Our CEO, Emma Whitelock will be involved in a presentation and panel session, “Does e-learning address challenges of education systems worldwide?” at the international UNESCO conference “The challenge of the digital revolution for Non Government Organisations” being held on the 12th to 14th December in Paris.
Every day more new e-learning opportunities become available across the world but many disabled people in Scotland are not online and lack the basic digital skills they need to be able to participate.
The barriers present for the one in five people in Scotland who still lack basic digital skills are well documented and include low income and lack of appropriate support. The Joseph Rowntree Foundation annual monitoring poverty and social exclusion report 2016 found that “half of people living in poverty are either themselves disabled or are living with a disabled person in their household”.
The potential benefits from e-learning are not being fully realised by many disabled people who could benefit from flexible, low cost learning opportunities which transcend geographical barriers.
The Scottish Government recently launched “A Fairer Scotland for Disabled People” the Delivery Plan to 2021 for the United Nations Convention on the Rights of Persons with Disabilities. This plan firmly advocates that the only way to achieve inclusion is by involving disabled people in the design of services. E-learning providers could adopt the same approach in the design of education services to encourage participation.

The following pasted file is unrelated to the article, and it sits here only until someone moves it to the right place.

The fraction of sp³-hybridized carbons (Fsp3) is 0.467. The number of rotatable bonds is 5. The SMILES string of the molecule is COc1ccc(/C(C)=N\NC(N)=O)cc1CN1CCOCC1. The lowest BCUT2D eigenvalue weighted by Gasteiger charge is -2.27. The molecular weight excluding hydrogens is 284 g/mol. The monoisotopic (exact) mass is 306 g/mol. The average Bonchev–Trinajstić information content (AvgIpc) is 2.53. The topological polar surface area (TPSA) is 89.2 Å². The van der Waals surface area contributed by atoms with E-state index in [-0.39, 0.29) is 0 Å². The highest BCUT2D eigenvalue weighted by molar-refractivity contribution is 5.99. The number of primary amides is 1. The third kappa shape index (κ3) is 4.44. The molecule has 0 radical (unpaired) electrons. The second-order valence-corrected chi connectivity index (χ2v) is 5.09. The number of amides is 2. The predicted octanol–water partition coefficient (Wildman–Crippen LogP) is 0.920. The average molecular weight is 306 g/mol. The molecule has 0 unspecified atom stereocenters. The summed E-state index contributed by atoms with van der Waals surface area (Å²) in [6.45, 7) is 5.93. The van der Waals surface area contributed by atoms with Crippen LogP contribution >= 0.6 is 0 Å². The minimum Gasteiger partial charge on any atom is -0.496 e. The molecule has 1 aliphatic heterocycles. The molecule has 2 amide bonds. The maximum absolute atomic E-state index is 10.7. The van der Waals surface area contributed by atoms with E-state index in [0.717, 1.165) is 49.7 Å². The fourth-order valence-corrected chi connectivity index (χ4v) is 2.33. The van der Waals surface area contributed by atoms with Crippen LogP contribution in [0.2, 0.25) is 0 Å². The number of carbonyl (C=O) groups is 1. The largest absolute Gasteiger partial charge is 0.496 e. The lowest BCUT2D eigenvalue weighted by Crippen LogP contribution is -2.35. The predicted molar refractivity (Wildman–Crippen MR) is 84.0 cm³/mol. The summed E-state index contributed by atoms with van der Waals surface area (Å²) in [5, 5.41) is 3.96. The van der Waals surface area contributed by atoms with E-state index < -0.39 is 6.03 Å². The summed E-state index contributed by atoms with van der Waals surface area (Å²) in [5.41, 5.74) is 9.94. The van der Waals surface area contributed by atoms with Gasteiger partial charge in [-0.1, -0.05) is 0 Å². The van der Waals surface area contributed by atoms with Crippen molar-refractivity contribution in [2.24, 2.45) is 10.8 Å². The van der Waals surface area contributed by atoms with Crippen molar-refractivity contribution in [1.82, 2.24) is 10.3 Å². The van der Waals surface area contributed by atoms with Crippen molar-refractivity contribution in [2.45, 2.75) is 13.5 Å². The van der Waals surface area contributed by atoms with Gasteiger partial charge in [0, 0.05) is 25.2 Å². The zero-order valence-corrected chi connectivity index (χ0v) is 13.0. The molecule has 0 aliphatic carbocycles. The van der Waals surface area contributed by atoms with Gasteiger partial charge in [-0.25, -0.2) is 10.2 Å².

Douglas White, head of Advocacy at Carnegie Trust, author of Carnegie Report, Digital Participation and Social Justice was recently highlighted in third force news, “Digital technology – the great enabling force of the 21st century – is actually exacerbating rather than bridging long-standing inequalities in our society”. The report concludes, “Digital participation is now an issue of social justice. Tackling the digital divide is critical to the future of a fairer Scotland.”
Emma will be talking about the ways in which Lead works with disabled people to deliver relevant learning opportunities, on a one to one and small group basis with volunteer support and the loan of a device, building confidence as well as practical skills and knowledge. Last year Lead supported 199 learners to learn to use enabling technology with impacts such as increased independence, connection with family, and as a springboard to further learning, volunteering and work.
“Skype helps me keep in touch with my daughter who lives abroad” Perth learner
“That I could use technology at all. Before I found it baffling and frightening.” Fife learner
“I feel my independence coming back and that makes such a difference to me and my family”. Dundee learner.
“It’s scary at first but give it a chance, it will make your world bigger” North Lanarkshire learner.
Inclusive e-learning opportunities have the potential to address some of the challenges of education systems around the world because they can be flexible, low cost and can transcend geographical boundaries, inspiring new ideas and connections. Only if we don’t leave anyone behind.
We are very grateful indeed to Soroptimist International who are supporting Lead to be involved in the conference.